The state legislature approved the Washington Redistricting Commission’s congressional lines, meaning the new 10-District map has been enacted as law. The Commission members made little change in the footprint that stood for the past ten years. All incumbents (7D-3R) receive a similar district to the one they currently represent with population adjustments. The most imbalanced seat vis-a-vis population was the 6th District of Rep. Derek Kilmer (D-Gig Harbor), which was short 33,730 individuals.
GOP Gov. Kay Ivey defends her position against two challengers with either name ID or money, and the first post-candidate filing deadline poll finds the Governor positioned to win the nomination without facing a runoff. Cherry Communications, polling for the Alabama Farmers Federation’s political arm, FarmPAC (2/2-6; 600 AL likely Republican primary voters; live interview) sees the Governor holding a major 55-11-10% lead over businessman Tim James and former US Ambassador to Slovenia Lindy Blanchard.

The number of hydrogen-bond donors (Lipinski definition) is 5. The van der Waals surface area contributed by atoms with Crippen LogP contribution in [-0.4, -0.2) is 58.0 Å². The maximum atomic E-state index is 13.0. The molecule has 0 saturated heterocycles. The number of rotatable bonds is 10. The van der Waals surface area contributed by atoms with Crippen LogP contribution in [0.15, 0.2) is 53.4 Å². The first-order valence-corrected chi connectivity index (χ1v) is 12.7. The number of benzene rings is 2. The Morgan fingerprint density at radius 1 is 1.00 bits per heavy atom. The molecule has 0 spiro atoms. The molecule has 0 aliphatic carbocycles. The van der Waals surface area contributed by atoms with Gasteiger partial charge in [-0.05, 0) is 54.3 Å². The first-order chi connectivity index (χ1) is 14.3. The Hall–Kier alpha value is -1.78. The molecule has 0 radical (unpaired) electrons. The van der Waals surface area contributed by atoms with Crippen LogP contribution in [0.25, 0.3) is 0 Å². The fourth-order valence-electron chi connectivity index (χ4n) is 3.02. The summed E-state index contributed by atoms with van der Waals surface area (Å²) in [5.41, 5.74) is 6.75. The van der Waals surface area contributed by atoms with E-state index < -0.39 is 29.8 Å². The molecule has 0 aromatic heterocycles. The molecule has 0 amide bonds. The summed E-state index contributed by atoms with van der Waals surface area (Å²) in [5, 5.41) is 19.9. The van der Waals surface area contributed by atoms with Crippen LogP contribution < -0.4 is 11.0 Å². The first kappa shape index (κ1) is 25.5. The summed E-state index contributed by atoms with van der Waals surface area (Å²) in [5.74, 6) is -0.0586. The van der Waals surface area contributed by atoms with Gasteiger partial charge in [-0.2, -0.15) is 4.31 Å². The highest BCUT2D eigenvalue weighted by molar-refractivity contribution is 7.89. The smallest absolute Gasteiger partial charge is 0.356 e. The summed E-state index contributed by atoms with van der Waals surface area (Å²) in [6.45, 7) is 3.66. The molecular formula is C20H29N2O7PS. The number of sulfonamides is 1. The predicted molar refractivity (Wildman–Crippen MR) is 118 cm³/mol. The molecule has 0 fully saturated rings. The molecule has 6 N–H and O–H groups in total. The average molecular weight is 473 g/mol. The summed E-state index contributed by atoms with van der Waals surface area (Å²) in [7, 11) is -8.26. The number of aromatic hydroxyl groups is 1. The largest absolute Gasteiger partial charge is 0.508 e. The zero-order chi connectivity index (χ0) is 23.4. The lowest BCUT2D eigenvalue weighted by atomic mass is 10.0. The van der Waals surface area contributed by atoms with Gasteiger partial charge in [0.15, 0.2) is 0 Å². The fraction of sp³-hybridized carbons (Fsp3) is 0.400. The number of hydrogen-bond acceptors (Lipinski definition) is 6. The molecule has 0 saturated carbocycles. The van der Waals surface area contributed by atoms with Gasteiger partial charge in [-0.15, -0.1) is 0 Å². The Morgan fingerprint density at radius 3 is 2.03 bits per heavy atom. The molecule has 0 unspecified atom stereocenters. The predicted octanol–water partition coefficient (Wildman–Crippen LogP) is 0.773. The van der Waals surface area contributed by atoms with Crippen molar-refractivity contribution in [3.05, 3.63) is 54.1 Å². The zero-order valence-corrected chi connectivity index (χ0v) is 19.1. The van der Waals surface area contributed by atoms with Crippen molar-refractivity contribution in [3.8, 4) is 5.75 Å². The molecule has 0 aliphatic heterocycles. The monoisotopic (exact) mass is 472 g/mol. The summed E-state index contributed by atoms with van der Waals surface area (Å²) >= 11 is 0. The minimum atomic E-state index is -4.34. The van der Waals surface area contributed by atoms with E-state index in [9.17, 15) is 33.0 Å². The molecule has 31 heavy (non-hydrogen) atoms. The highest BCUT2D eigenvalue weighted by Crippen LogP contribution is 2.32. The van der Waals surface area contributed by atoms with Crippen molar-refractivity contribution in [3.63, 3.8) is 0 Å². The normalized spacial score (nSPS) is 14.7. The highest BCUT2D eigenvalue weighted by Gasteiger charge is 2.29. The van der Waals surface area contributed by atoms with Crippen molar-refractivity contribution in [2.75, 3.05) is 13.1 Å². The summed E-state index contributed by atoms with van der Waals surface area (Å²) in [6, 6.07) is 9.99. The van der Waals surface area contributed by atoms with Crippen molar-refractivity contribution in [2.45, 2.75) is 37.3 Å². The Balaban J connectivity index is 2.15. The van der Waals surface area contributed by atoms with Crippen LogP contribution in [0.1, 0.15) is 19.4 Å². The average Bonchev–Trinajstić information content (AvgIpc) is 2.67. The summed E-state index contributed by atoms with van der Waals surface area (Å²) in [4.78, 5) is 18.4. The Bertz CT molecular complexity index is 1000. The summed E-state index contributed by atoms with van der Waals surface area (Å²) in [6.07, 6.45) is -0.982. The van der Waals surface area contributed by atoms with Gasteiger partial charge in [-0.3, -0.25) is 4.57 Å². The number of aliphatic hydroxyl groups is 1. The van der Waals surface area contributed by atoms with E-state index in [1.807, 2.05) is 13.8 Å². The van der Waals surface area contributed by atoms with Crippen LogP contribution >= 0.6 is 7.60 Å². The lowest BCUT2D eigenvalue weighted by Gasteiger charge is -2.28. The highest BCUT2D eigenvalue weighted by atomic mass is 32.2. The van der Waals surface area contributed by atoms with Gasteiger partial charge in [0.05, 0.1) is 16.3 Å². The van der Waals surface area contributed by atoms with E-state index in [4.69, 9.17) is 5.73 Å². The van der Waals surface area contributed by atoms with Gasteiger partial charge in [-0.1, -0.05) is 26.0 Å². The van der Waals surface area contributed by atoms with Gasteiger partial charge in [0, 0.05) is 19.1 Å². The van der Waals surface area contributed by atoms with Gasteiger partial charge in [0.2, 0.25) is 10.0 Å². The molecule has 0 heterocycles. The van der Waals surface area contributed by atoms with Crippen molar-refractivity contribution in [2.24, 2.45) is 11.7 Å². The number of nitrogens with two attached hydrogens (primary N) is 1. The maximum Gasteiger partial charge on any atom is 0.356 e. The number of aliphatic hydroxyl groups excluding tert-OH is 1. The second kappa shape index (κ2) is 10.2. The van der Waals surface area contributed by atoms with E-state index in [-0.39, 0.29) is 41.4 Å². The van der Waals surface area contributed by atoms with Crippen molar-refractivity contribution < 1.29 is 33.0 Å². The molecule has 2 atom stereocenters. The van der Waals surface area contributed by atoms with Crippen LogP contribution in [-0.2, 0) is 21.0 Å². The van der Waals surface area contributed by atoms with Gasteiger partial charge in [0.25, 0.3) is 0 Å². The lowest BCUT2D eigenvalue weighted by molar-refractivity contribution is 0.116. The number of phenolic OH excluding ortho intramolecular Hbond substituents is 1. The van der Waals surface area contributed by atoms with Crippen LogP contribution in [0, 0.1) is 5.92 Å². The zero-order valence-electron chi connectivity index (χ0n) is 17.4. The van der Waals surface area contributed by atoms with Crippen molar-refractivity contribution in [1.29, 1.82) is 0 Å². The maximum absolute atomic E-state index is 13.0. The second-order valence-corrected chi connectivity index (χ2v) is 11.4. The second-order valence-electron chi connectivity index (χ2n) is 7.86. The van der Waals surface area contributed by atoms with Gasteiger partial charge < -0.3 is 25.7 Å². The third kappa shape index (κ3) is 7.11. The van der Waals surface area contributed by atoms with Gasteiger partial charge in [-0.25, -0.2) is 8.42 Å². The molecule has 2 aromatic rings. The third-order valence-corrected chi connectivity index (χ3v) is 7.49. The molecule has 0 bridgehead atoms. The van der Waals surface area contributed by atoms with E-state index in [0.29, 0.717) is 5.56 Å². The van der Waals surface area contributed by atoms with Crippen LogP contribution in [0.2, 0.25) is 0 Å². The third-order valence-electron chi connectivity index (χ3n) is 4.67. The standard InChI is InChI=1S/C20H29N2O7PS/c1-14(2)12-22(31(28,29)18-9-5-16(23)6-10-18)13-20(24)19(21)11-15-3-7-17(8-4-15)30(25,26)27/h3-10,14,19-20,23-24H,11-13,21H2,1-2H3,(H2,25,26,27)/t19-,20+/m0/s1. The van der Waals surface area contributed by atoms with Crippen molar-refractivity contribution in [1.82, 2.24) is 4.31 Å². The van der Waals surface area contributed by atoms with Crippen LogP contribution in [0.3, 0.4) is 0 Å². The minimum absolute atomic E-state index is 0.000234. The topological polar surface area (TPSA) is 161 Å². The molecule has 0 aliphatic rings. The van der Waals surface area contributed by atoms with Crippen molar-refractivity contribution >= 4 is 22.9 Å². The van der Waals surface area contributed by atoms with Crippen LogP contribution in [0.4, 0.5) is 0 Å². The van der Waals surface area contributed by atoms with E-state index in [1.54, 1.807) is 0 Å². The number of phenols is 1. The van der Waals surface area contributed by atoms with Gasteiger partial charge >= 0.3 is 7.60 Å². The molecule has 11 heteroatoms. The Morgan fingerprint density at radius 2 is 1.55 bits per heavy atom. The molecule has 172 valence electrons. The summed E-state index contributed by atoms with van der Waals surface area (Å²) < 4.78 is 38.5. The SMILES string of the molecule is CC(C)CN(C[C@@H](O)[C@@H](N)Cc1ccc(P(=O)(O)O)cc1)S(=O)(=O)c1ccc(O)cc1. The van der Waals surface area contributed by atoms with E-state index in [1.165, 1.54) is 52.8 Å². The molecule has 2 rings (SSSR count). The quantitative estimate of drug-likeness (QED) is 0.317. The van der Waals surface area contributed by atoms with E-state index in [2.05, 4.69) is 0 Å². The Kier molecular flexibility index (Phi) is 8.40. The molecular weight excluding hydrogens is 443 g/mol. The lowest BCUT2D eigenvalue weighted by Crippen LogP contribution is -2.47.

Former DeKalb County Executive and ex-state Rep. Vernon Jones, who served as a Democrat but became a Republican to support former President Donald Trump, announced that he is withdrawing from the contested gubernatorial contest. This sets up the one-on-one primary pairing, minor candidates notwithstanding, between Gov. Brian Kemp and former Sen. David Perdue. Mr. Jones then entered the open crowded 10th District primary that Rep. Jody Hice (R-Greensboro) is vacating to run for Secretary of State, and with Mr. Trump’s endorsement. The former President was instrumental in talking Jones out of running for Governor.